Authors are limited to 3 figures/tables in the print edition; however, additional figures/tables may be submitted as supplemental files, which would appear with the online version of the article.

 

 

Research Briefs

Abstract length: No abstract
Article length: 700 words or fewer
References: 10 or fewer

Research Briefs summarize original research describing preliminary findings or descriptive studies that although meaningful are better suited to a shorter, focused report than other article types that appear in the journal. Although there is no restriction on the type of study design for Research Briefs, clinical trials are in most cases better suited for submission as an Original Article.

Authors should follow the following format:

Introduction
A brief paragraph summarizing the context of the report and any hypotheses.

Methods
A concise description of the study design and approach. All studies that involve human subjects must be approved or deemed exempt by an official institution review board; this should be noted here.

Results
A concise description of the findings. A combined total of 2 tables or figures can be used.

Discussion
A concise summary of how the findings influence the understanding of the topic. The limitations should be clearly described. Special attention should be on the implications and next steps that are needed beyond a statement that more research is needed.

 

Review Articles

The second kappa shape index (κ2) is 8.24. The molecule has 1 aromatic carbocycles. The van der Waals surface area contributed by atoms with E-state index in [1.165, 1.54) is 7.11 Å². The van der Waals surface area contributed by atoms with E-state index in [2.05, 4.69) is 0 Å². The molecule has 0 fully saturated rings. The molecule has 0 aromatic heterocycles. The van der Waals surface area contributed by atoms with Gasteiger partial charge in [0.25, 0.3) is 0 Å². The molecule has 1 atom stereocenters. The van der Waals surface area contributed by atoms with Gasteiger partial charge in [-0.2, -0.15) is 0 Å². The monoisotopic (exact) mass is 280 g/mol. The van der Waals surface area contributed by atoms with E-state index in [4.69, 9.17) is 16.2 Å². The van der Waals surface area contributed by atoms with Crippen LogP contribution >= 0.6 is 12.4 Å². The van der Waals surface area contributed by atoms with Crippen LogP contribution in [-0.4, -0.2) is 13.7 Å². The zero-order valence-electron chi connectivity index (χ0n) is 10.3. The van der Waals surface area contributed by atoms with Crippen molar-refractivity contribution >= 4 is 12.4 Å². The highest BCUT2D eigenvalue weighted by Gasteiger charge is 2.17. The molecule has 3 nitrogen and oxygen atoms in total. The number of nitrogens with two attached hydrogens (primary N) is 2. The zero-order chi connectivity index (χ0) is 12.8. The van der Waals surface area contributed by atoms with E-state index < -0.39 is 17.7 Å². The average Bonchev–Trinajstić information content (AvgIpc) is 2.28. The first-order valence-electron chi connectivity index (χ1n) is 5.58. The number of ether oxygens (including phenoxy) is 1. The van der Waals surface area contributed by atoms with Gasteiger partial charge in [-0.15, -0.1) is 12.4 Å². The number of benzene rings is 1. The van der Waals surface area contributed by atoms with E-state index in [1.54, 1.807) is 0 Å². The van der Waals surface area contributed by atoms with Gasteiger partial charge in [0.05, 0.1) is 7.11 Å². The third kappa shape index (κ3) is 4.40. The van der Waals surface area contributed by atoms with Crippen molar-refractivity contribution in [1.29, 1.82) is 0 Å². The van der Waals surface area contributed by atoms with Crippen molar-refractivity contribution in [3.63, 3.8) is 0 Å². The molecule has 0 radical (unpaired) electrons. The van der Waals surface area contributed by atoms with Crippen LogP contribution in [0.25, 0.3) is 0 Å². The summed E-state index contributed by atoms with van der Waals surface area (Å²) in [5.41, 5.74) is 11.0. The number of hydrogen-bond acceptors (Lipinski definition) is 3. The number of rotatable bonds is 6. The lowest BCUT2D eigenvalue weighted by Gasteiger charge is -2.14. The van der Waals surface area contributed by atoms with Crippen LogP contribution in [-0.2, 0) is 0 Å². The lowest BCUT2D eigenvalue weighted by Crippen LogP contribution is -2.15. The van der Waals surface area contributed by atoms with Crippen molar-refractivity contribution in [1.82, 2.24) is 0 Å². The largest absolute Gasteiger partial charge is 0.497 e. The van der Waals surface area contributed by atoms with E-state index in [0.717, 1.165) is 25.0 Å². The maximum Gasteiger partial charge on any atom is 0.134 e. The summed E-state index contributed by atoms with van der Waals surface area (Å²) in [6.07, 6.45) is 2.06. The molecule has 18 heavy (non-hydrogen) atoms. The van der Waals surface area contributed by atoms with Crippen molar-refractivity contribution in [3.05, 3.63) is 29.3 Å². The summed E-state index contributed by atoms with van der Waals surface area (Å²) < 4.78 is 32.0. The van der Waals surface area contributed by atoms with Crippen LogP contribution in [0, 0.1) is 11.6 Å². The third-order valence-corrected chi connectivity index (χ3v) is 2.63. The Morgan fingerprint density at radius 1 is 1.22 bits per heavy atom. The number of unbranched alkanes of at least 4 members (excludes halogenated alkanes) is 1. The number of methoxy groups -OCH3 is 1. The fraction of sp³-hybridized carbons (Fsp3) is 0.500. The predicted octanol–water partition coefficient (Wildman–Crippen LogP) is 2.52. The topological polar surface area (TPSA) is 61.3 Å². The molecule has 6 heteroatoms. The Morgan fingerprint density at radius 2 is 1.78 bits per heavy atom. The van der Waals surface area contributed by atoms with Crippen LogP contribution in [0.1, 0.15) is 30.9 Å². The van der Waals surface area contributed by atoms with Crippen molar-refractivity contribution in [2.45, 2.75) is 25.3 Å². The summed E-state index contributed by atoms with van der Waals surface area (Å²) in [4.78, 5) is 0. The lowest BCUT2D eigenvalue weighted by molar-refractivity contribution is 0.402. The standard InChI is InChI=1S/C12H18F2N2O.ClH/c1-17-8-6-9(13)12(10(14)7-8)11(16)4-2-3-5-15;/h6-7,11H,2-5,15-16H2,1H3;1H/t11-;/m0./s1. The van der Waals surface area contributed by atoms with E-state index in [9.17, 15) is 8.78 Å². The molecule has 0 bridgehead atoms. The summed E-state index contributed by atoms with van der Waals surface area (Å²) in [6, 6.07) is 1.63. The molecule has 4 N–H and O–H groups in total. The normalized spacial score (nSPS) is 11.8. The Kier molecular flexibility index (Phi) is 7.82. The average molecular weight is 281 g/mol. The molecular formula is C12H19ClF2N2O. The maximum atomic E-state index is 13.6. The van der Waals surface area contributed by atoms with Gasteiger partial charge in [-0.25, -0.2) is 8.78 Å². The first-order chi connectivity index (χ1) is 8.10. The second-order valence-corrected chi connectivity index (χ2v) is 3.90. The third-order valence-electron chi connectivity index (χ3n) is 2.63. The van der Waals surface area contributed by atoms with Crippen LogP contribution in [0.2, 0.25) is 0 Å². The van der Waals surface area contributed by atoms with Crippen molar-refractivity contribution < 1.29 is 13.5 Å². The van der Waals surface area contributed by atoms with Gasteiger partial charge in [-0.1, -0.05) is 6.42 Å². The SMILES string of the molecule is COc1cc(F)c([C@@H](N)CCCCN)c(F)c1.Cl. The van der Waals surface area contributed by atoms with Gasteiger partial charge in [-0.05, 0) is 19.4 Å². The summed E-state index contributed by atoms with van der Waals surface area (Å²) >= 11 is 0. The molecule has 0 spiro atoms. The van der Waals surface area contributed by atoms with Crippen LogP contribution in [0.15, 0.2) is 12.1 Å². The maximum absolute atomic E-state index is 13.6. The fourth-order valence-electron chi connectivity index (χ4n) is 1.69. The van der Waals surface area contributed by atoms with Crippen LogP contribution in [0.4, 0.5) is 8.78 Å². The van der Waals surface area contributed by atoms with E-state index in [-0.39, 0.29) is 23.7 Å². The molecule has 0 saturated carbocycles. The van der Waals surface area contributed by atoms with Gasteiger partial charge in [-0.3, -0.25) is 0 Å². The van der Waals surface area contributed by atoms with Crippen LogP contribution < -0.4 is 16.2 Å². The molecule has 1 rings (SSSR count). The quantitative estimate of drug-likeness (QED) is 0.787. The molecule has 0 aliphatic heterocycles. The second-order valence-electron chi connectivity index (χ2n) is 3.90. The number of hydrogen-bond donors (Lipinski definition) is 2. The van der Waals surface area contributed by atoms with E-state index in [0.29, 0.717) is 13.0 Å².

Abstract length: 250 words or fewer

Article length for systematic review: 4,000 words or fewer

Article length for narrative review: 3,000 words or fewer

Hospital Pediatrics accepts systematic and narrative reviews. Narrative reviews should summarize the existing literature on a topic of relevance to clinical practice in the hospital. To ensure the topic of a review is of interest to the journal and that a similar narrative review is not currently under review, please make a pre-submission inquiry to the Editor. Narrative reviews should include a broad review of the existing literature, a summary of the important findings, a description of gaps/unanswered questions, and conclusions.

The abstract of a narrative review is unstructured (no headings, run in a single paragraph) and should be included in the manuscript file.

Systematic reviews are the preferred review article format. A systematic review is a review of a clearly formulated question that uses explicit methods to identify, select, and critically appraise relevant research, and to collect and analyze data from the studies that are included in the review. Statistical methods may or may not be used to analyze and summarize the results of the included studies (ie, meta-analysis). Authors are encouraged to generally follow the Preferred Reporting Items for Systematic Reviews and Meta-Analyses (PRISMA) statement. Checklist and other details are available at www.prisma-statement.org. Structured abstracts for systematic reviews are required, and headings should include: Context, Objective, Data Sources, Study Selection, Data Extraction, Results, and Conclusions. Abstracts should be included in the manuscript file.

 

 

Special Articles

Abstract length: 250 words or fewer (unstructured: no headings, run in a single paragraph) 
Article length: 4,000 words or fewer
Figures/tables: 5 or fewer

Special Articles reflect topics or issues of relevance to pediatric hospitalists that do not conform to a traditional study format. Special Articles may address broad social and ethical issues, scientific methodology, or other scholarly topics, and may include reports from consensus committees and working groups. Special Articles may be submitted without an abstract (enter “N/A” in the abstract section of the online submission page), but the Medline entry will not have an abstract in that case.